Do you think that there`s any way to...

MCEACHIN: I`m not hearing anything.

HAYES: Can we get that in there? We got that?

Do you think there`s any way to pull back from the brink here? I
mean, are Republicans essentially implacably opposed to this?


MCEACHIN: I`m sorry, Chris, can you repeat your question?

HAYES: Yes. Yes. Is there a way to get Republicans to come around
on this? Or is this just going to be a battle to the end?


MCEACHIN: I don`t know.

If I were them, in the face of a veto that`s going to be sustained, I
would try to negotiate with something -- something with the governor now,
but, given their history to date, and, by the way, given the loss of Eric
Cantor, which has spooked every Republican officeholder in Virginia, I
doubt that they`re going to do that.

HAYES: Has that really had a profound effect, the Cantor loss?

MCEACHIN: I apologize, Chris. My earpiece isn`t functioning very

HAYES: OK. OK. Well, thank you, Senator. We`re going to go. Sorry
for the audio trouble.


MCEACHIN: Thank you for having me.

HAYES: Really appreciate it.

Coming up: Republicans may have found their secret weapon for 2016.
I will tell you what it is ahead.


HAYES: Coming up, the GOP donor class is freaking out, and like
someone still reeling from a fresh breakup, they`re starting to drunk-text
their ex.

More on that ahead.


HAYES: Well, it`s been a tough time lately for the former favorites
of the Republican 2016 field.

New Jersey Governor Chris Christie, once perhaps leading contender for
the nomination, severely wounded by the Bridgegate scandal. Former
Virginia Governor Bob McDonnell, at one time a rising star, preparing for a
trial after having been indicted on corruption charges.

Wisconsin Governor Scott Walker, believed by prosecutors to have been
at the center of a -- quote -- "criminal scheme" to violate election laws.

Mike Huckabee and Rick Santorum, speaking at yesterday`s sad, sad
anti-gay marriage rally in Washington, which attracted less than 2,000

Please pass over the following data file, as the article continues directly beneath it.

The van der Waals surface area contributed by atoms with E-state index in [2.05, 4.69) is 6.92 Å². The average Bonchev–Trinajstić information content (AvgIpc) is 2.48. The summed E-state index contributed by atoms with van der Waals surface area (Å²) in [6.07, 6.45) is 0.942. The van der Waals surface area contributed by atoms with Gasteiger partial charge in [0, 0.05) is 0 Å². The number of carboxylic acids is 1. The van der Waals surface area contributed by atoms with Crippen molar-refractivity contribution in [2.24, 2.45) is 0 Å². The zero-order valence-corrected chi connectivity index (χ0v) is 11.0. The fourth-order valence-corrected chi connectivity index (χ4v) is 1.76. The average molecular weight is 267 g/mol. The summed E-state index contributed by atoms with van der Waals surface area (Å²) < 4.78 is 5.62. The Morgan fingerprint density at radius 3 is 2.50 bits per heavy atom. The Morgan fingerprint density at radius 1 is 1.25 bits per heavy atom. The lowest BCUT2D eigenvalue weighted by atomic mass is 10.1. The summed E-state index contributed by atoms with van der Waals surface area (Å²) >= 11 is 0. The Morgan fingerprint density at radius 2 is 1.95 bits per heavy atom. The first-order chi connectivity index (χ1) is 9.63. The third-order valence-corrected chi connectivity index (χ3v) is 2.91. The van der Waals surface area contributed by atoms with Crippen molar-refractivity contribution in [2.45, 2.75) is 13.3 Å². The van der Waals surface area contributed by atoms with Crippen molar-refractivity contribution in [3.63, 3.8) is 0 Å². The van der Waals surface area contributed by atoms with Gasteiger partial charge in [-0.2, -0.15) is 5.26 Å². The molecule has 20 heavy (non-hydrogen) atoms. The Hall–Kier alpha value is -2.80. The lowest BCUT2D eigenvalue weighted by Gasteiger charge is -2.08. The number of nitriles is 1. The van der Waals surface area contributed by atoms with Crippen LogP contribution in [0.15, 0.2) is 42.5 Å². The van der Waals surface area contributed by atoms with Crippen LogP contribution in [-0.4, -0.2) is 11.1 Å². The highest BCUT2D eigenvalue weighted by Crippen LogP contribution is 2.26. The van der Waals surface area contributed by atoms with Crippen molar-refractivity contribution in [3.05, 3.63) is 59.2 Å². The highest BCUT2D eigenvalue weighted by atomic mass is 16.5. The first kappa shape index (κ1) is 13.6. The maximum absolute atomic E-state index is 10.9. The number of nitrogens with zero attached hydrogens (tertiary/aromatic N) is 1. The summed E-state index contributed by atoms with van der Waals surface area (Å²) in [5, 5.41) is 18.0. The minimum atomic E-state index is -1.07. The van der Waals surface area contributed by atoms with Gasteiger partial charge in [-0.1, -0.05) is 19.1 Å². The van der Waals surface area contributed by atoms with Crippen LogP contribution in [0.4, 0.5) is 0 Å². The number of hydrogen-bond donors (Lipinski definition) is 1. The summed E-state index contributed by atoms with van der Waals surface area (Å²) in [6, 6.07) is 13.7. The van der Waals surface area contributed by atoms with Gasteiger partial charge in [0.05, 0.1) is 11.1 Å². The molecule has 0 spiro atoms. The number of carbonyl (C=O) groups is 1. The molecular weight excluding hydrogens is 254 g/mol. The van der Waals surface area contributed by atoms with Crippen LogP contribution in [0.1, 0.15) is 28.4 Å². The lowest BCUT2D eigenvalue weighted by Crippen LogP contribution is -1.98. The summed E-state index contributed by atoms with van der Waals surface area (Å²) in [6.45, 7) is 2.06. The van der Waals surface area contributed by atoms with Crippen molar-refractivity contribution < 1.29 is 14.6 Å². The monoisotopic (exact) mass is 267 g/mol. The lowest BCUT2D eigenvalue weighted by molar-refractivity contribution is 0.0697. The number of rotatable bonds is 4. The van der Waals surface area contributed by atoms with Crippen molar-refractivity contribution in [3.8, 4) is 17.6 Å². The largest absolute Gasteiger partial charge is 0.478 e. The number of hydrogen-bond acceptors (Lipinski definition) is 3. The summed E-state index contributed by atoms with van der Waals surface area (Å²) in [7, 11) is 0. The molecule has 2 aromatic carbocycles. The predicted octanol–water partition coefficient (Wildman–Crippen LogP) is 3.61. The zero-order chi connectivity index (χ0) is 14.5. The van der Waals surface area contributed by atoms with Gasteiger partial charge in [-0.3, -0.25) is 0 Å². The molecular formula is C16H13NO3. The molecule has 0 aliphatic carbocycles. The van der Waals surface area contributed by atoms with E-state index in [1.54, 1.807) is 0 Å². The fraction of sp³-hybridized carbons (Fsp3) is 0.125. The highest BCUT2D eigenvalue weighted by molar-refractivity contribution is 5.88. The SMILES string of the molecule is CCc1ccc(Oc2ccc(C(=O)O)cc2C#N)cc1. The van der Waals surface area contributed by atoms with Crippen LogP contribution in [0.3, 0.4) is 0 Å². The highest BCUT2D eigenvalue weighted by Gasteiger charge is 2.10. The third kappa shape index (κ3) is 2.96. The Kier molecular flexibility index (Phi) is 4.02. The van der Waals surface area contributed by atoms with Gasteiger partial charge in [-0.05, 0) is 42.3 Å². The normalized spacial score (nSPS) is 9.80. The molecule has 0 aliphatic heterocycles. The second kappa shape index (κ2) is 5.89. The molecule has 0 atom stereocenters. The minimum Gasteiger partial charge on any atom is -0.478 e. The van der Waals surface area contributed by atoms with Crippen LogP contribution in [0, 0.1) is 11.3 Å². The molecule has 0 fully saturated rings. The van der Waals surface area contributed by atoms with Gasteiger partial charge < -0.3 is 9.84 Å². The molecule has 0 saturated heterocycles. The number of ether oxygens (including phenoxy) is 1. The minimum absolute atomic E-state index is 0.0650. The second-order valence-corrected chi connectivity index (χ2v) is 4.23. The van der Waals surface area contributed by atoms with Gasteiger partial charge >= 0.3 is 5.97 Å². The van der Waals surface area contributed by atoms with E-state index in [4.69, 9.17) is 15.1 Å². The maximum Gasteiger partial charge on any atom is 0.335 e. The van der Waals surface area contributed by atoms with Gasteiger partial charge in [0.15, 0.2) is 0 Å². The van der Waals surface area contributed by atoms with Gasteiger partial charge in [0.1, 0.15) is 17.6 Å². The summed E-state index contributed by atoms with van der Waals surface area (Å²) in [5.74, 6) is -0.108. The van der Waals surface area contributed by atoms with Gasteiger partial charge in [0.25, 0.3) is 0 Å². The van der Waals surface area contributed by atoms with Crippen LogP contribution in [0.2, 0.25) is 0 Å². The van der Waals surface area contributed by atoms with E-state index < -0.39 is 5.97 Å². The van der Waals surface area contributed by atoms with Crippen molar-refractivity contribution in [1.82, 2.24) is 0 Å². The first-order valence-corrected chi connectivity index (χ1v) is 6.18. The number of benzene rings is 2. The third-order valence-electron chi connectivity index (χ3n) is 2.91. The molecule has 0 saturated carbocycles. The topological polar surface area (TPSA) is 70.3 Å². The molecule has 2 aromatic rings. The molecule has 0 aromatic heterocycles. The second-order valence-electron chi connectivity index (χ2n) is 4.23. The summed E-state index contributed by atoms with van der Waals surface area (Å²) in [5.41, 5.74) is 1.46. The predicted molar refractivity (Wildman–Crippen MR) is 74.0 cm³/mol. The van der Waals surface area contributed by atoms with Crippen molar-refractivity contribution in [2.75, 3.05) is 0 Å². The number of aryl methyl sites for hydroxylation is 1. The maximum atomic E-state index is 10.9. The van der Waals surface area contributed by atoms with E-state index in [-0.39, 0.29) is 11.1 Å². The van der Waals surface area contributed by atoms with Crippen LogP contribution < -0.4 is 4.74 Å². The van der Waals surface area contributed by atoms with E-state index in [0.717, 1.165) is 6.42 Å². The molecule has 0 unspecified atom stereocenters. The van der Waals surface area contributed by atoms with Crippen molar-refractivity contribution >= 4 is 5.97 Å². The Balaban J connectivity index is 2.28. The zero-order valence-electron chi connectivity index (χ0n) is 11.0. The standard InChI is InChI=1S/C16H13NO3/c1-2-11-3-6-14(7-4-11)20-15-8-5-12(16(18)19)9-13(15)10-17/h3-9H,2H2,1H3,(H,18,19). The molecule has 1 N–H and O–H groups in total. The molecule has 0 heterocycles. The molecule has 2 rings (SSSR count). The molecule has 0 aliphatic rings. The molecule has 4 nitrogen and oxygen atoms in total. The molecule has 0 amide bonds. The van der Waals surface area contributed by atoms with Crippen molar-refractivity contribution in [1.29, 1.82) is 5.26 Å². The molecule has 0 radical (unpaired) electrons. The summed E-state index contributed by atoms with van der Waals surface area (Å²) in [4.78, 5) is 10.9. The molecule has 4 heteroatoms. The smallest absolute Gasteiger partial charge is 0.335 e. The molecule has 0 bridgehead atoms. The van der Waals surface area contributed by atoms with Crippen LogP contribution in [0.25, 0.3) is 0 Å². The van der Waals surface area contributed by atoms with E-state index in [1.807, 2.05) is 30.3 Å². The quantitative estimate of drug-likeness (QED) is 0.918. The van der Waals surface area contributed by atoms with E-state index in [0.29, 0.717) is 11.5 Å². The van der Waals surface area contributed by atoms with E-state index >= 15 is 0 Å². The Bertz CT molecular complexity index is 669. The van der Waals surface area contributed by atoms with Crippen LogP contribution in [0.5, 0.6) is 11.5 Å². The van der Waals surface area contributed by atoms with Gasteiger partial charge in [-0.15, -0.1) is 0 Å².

people and felt like a funeral ceremony for an outdated world view.

Indeed, what had once been billed as a Republican Party`s deep bench
of rising stars for 2016 is starting to look, well, more like a one-legged

But there is a man who might just be the GOP`s great hope for 2016.
Let me tell you his resume. He`s a successful businessman, a proven
leader, former governor of a blue state, incredible fund-raising acumen,
beautiful family. This guy has it all. And his name is Willard Mitt


here. Come on. Who`s got your camera, though? Who let the dogs out?
Who, who. Thanks, guys.


HAYES: There is, I kid you not, a groundswell of elite support right
now for Mitt Romney to throw his hat in the ring in the 2016 presidential

At the big shot donor summit hosted by none other than Romney,
himself, last week, "The Washington Post" reported there was a notable
longing for Romney to run against, which Romney stoked with a campaign-
style speech, deeming the -- quote -- "Obama/Biden/Hillary Clinton foreign
policy" a monumental bust.

Romney staunchly denies he`s going to run a third time, but with
Republicans, particularly the Republican donor class, struggling to settle
on a viable candidate, there`s an increasing sense that Romney may be the
best they have got.

A poll released yesterday showing Romney as the leading GOP
presidential candidate in New Hampshire, and on FOX Business a few weeks
ago, Neil Cavuto had a message for the skeptics.


NEIL CAVUTO, FOX NEWS:rMD-BO_ Now, before you dismiss what I said then
and what I`m telling you tonight, do remember this. Ronald Reagan tried
three times and succeeded on his third venture.


HAYES: Fair point.

Joining me now, MSNBC contributor Josh Barro, national correspondent
for "The New York Times," Kellyanne Conway, president and CEO of the
polling company WomanTrend, and Philip Klein, senior Washington writer at
"The Washington Examiner."

Kelly, let me start with you.

As someone I guess who had their pulse to a certain extent on the
public opinion of the Republican base, is there any base appetite for a
Mitt Romney 2016 run?

full free market, let it all hang out, competitive race this time.

So just canonizing the next in line is not going to work. And,
fortunately, this time, Chris, there is no next in line. So I think you`re
going to see many people running in the Republican field. As for Romney`s
appeal, I think there are a couple things that are serious there.

One is, this man raised a boatload of money. And anybody who wants to
be competitive in 2016 will need to do that. So, of course, if you`re
invited to his donor summit, it`s a great idea to be a part of that.


HAYES: That`s what I was thinking. I was thinking, oh, wow, you host
a donor summit and the article that comes out of it is that the donors that
you hosted want you to run for president. I see how this works.

CONWAY: It is a little circular, but, seriously speaking, there is a
hunger to sort of get this on with and figure out who the nominee will be,
but that`s where the grassroots will have their say.